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If a couple doesn’t sign a prenuptial agreement before they get married, they can sign a postnuptial agreement at any point in their marriage. A postnuptial agreement functions similarly to a prenup: It spells out how the couple’s assets and finances will be divided in the event of a divorce. A postnuptial agreement can be beneficial for those who want to protect their financial assets.

When should a couple sign a postnuptial agreement?

A couple might sign a postnuptial agreement if their marriage has conflicts and they feel that a divorce is imminent. They might also sign an agreement if one of the partners has been unfaithful and wants to make a show of loyalty and cooperation to their spouse. Additionally, a couple might sign a prenuptial or postnuptial agreement if one of the partners leaves the workforce and wants to be financially secure in the case of divorce.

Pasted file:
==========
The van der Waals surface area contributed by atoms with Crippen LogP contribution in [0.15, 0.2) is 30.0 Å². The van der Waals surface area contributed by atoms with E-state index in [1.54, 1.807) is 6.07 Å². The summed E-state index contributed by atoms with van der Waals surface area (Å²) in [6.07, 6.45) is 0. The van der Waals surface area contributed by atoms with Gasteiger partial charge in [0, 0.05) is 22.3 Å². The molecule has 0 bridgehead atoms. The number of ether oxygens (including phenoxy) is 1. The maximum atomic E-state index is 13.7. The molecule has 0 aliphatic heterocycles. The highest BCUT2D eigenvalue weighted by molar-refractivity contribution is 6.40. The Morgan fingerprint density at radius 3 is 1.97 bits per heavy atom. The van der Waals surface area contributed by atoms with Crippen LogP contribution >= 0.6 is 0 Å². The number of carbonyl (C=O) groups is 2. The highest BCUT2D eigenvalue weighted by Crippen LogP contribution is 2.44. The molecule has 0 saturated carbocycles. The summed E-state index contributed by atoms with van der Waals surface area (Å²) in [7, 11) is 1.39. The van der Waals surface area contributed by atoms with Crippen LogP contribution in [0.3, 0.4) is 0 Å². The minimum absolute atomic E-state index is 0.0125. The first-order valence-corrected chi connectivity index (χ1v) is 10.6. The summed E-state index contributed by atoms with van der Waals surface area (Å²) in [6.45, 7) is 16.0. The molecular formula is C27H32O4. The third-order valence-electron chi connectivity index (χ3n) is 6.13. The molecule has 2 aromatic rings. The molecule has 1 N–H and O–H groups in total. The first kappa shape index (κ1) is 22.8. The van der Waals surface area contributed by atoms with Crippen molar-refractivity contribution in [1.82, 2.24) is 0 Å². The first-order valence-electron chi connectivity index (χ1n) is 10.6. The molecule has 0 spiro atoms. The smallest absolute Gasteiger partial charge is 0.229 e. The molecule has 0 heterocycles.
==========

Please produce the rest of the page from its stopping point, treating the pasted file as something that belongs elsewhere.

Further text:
Is a postnuptial agreement the same as a prenuptial agreement?

While they have their similarities, a prenuptial agreement is still preferable to a postnuptial agreement. Unlike a prenup, a postnuptial agreement isn’t always enforced. Additionally, it can be difficult for a person to convince their spouse to sign an agreement while they’re already married, especially if they’ve been experiencing marital troubles. A postnuptial agreement can be an important document, but most experts agree that prenups are preferable.

How to get assistance with negotiating a postnuptial agreement

If an individual decides to negotiate a postnuptial agreement with their spouse, they might find it beneficial to speak with a family law attorney. The attorney may help them draft and negotiate an agreement with their spouse. The document might include division of finances, properties, investments and other assets as well as make sure their inheritance gets passed along to their children.